دانلود مقاله ISI انگلیسی شماره 19595
عنوان فارسی مقاله

برآورد بدترین حالت برای الگوهای اقتصاد سنجی با اجزای غیر قابل مشاهده

کد مقاله سال انتشار مقاله انگلیسی ترجمه فارسی تعداد کلمات
19595 2007 25 صفحه PDF سفارش دهید محاسبه نشده
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عنوان انگلیسی
Worst-case estimation for econometric models with unobservable components
منبع

Publisher : Elsevier - Science Direct (الزویر - ساینس دایرکت)

Journal : Computational Statistics & Data Analysis, Volume 51, Issue 7, 1 April 2007, Pages 3330–3354

کلمات کلیدی
تصمیم گیری بدترین حالت - مدل سازی قدرتمند - بهینه سازی مینیماکس -
پیش نمایش مقاله
پیش نمایش مقاله برآورد بدترین حالت برای الگوهای اقتصاد سنجی با اجزای غیر قابل مشاهده

چکیده انگلیسی

A worst-case estimator for econometric models containing unobservable components, based on minimax principles for optimal selection of parameters, is proposed. Worst-case estimators are robust against the averse effects of unobservables. Computing worst-case estimators involves solving a minimax continuous problem, which is quite a challenging task. Large sample theory is considered, and a Monte Carlo study of finite-sample properties is conducted. A financial application is considered.

مقدمه انگلیسی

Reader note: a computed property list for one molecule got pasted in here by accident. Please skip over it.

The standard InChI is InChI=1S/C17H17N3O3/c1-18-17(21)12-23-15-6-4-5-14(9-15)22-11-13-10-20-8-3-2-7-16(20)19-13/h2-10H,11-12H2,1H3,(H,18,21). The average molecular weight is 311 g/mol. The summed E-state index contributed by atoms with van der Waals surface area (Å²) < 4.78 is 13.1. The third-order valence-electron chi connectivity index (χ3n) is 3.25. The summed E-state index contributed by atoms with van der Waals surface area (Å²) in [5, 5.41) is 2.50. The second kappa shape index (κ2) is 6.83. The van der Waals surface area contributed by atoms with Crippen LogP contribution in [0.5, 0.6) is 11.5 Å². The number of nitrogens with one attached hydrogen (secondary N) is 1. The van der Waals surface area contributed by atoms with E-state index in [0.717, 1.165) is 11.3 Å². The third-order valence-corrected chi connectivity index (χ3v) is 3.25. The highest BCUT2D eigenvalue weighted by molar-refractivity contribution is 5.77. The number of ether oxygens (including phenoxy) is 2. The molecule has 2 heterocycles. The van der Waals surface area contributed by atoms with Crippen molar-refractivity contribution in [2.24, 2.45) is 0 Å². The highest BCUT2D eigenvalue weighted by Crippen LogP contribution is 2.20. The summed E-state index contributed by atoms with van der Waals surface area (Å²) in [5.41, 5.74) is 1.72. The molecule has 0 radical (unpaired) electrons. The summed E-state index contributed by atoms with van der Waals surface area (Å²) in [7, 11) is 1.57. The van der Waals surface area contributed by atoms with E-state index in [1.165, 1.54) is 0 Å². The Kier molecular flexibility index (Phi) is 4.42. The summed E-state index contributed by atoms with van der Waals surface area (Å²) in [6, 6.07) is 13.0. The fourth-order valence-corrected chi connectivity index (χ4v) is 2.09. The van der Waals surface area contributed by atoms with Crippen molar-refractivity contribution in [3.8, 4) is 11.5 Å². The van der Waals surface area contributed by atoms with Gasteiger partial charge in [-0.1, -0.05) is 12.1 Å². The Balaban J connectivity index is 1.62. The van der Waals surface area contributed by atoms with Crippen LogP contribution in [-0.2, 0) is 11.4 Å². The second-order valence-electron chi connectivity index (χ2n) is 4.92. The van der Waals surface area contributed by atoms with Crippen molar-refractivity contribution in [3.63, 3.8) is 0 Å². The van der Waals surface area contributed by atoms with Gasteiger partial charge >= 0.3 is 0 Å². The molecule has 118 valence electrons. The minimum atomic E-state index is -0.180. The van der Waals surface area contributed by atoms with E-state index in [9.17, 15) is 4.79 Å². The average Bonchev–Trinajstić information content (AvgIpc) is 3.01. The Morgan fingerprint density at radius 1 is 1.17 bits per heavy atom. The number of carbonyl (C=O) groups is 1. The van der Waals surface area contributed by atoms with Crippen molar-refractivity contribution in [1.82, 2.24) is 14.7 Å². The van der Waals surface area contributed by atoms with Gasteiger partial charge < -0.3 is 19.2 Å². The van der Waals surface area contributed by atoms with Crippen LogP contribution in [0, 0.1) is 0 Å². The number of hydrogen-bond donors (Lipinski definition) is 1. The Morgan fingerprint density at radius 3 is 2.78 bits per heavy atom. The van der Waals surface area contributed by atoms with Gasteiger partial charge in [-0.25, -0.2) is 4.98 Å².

The use of incomplete data has long been an issue in applied economics, and still there is no consensus about which inference methodology should be considered to calibrate the parameters of economic models. Following the work of Griliches (1974) and Goldberger (1974), a large body of econometrics and statistics literature has addressed the estimation of models containing unobservables. The identification of these models requires the assumption of a structure for the unobservables (either assuming a probability distribution or considering proxy variables and postulating a measurement error model); and then, the efficiency of the estimation becomes the central matter of concern to statisticians, as Horowitz and Manski (2006) point out. However, the consistency of these estimators is conditioned to the validity of the postulated hypotheses. Nonobservability renders the diagnosis of these hypotheses difficult to implement, and this limitation sometimes leads to the “illegitimate” rejection of economic theories. We can certainly estimate pseudo parameters in models under wrong identification assumptions, (see, e.g., White, 1994), but the risk associated to the use of these estimations in economic models is unlimited. For instance, Aigner (1974) uses the 1967 Survey of Economic Opportunities to estimate the labor-supply function as an errors in variables model. Hum and Simpson (1994) suggest that a bias in labor-supply estimation is caused by the omission of such unobservable individual variables as ambition and preferences. Attempts to solve this problem using household wealth as a proxy are unsatisfactory because wealth is endogenous, and is, itself, a source of bias. Hum and Simpson (1994) recommend caution as there are many hidden pitfalls in the available methodology. In view of frequently expressed scepticism over untestable identification hypotheses in models containing unobservables, recent research has focused on conservative inferences enhancing the computation of finite sample bounds for the unidentified estimators (see, e.g., Horowitz and Manski, 1998, Horowitz and Manski, 2000 and Horowitz and Manski, 2006; Horowitz et al., 2003; Imbens and Manski, 2004; Chernozhukov et al., 2004; Honoré and Tamer, 2005; see also Fishman and Rubin, 1998). However, in the case of wide bounds there is little information about the parameter (Horowitz et al., 2003, p. 421); and again, the parameter can be only determined invoking untestable assumptions. The aim of this paper is to present a robust approach based on minimax principles for optimal selection and estimation of parameters in models with unobservables. In other words, we propose a worst-case (WC) strategy to seek optimal estimators—that we will call “worst-case” estimators—in the WC value of the unobservable components. The WC estimation procedure guarantees best upper-bound loss in view of the WC values of the unobservable variables. The WC estimation method should be seen as a complement approach to standard techniques that postulate distributional assumptions for the unobservable variables. A cautious modeller should consider different estimation methods and balance the resulting estimates to determine a robust model. Under appropriate conditions, we prove consistency and asymptotic normality of WC estimators. From a computational point of view, computing WC estimators is quite a challenging task, as it involves solving a minimax continuous problem. Pioneering contributions to the study of minimax optimization have been made by Danskin (1967), Bram (1966), Rockafellar (1970), and Dem’yanov and Malozemov (1972). We use the global optimization algorithm considered by Žaković and Rustem (2003). This approach first specifies an equivalent semi-infinite programming problem to the original problem and then solves the semi-infinite programming problem by a global optimization approach. WC techniques have also been appreciated in different economic contexts. Minimax principles have been applied in game theory in the study of decision making in n-person conflicts (see e.g., Rosen, 1965). In a WC strategy, decision makers seek to minimize the maximum damage that their rival can inflict upon them. When the rival can be interpreted as nature, rather than another individual, the WC strategy seeks optimal responses in the WC value of uncertainty. WC approach has also been appreciated in finance, with applications in portfolio management, see e.g. Balbás and Ibañez (2002), Rustem and Howe, 1997 and Rustem and Howe, 2002. The use of minimax approaches for designing robust economic policies has been considered by Hansen and Sargent (2001), linking max–min utility theory and robust control theory. The robust design of monetary policies based on minimax optimization have been considered by Rustem et al., 2005 and Rustem et al., 2002, Tetlow and von zur Muehlen (2001) and the unpublished monograph of Hansen and Sargent (2005), among others. Minimax principles have also been applied to different statistical problems, including such problem as the statistical efficiency of point estimators (see e.g., Lehmann, 1983, pp. 249–290), hypothesis tests for maximizing the minimum power when there is no uniformly most powerful test (see Lehmann, 1986, Chapter 9), uniform bounds for the consistency of nonparametric density estimators (see e.g., Devroye, 1987), optimal sampling designs from finite populations (see e.g., Gabler, 1990), robust estimation of wavelet regression models with unknown disturbance components (see e.g., Tian and Herzberg, 2006), computation of upper and lower bounds for variances of discrete variables (Fishman and Rubin, 1998) and robust Bayesian analysis minimizing the expected loss for the WC prior (Noubiap and Seidel, 2001). Huber (1964) introduces a groundbreaking robust method of estimating location parameters for contaminated normal distributions, minimizing the maximal (WC) asymptotic variance that can happen over a neighborhood of the specified model (see also Huber, 1994, Chapter IV). In Section 2 of this paper we present the WC estimation method. Section 3 is devoted to the asymptotic properties of the WC estimators. Section 4 extends the method to overidentified problems, presenting a WC generalized method of moments (GMM). Because minimax problems usually turn out to be too unmanageable for closed solutions Section 5 addresses the numerical computation of WC estimators. In Section 6, we conduct a Monte Carlo simulation to study the finite sample behavior of WC estimators. Section 7 presents an illustration of the applicability of the method to Economics. In the concluding section we summarize the findings and discuss how some regularity assumptions can be circumvented. Proofs are placed in the appendix.